The TVs in all 149 guestrooms are now connected to a 1.4-inch thin Mac mini and include a wireless Mac keyboard and trackpad. Guests can check their email, browse the Internet, run applications like iChat or Skype, and upload, share and edit images and video, among other Mac capabilities. An interactive TV guide uses station logos instead of channel numbers for easy surfing. Guests can view and record HD TV and watch movies via Netflix streaming or DVD.
An upcoming enhancement of the system will allow guests to stream music and movies from their iPad to the TV using Apple AirPlay wireless technology. The Talbott is the first hotel outside of the United Kingdom to offer Square [i].
“The investment was much greater than anything else we might have selected,” Strand says, “but we also knew the return would be greater guest satisfaction and a lot of buzz.” He anticipates a five-year lifespan for the solution.
When guests check out, the system deletes all content, including documents, images, browser history, and recorded TV programs. “The PMS sends a signal to the Mac mini that you have departed and it erases all traces of you, and all browser history, as if it’s never been used before.”
The Talbott doesn’t intend to intimidate guests or throw technology in their face, Strand says, but rather wants to invest in products that are sensible for both employees and guests. “We were really seeking, and I think we found, the best technology for the guest-facing side as well as the employee side,” Strand concludes.
Hotel: Conrad New York
Technology: Conrad Concierge
When guests check in at Conrad New York, which opened in the Battery Park City neighborhood in March, technology is an essential piece of the conversation. “Part of the challenge is making sure guests are understanding of it and realize everything that is available to them,” says Patrick Roy, director of sales and marketing for Conrad New York.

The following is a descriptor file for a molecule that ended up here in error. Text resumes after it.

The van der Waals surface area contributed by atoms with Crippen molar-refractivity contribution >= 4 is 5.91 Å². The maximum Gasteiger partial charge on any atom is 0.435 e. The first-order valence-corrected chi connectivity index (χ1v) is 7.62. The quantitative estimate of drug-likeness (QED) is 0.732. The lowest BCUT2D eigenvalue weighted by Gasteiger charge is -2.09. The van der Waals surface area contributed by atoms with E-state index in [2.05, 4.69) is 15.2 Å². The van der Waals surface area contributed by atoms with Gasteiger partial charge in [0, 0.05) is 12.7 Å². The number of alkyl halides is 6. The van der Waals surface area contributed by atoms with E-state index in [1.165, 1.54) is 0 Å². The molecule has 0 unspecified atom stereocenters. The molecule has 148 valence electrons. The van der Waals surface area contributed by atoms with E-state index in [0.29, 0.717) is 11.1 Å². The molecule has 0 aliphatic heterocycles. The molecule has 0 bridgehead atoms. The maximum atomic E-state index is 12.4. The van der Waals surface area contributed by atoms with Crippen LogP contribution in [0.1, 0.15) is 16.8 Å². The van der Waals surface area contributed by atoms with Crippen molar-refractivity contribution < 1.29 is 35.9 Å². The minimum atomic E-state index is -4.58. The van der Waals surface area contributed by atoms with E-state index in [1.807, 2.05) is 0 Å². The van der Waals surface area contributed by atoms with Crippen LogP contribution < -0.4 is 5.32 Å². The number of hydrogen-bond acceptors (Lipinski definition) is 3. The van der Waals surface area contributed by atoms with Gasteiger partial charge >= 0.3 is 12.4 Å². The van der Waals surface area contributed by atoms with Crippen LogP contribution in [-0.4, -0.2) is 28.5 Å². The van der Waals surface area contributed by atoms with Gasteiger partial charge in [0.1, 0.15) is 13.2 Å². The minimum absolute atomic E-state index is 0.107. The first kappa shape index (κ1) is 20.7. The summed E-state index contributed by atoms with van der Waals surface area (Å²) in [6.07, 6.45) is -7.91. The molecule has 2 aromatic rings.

In many ways, hotels have become more representative of what guests have at home, Roy says. If a guest walks into his room and finds an analog TV set when he has a 60-inch flat-screen HD TV at home, frustration begins to mount. To meet guest expectations, the 463 suites at Conrad New York have two flat-screen HD TVs—one 37-inch, one 42-inch—with 60 HD channels.
Thanks to Intelity’s ICE, a technology platform that integrates all hotel systems, guests can download the Conrad New York app and personalize their service needs via laptops and mobile devices, or by using the in-room TVs. Guests staying in one of the hotel’s 12 luxury suites or the Conrad Suite have access to in-room iPads throughout their stay. The virtual concierge allows guests to order room service, make dining reservations, specify housekeeping preferences, request additional amenities, and more. Roy says guests can even pre-request services in the 24-hour period before their arrival.
All requests go straight to the ICE system, and are delivered instantaneously to the appropriate departments and staff. “It leads to improved customer service, and hopefully loyalty scores when the guests leave,” Roy says.
The hotel is pursuing LEED Gold certification for new construction, and a number of the technologies in use at the property help support this certification. For example, when guests unlock their doors, an INNCOM wireless in-room control system kicks in. This automatically adjusts interior systems, including lighting, drapes, temperature, and music, to pre-set preferences. All of these selections can be set via an interactive guide available on the in-room TVs. The INNCOM system is integrated with a Saflok RFID door system. This means in-room controls are automatically shut down when the system senses that guests are no longer in their rooms, which helps the hotel save energy and reduce operating expenses.
Technology cannot replace the hotel’s employees, but it’s a useful tool. “The benefit of having great technology is marrying that with a strong personal touch,” Roy says. “That is really the sweet spot we want to get to.”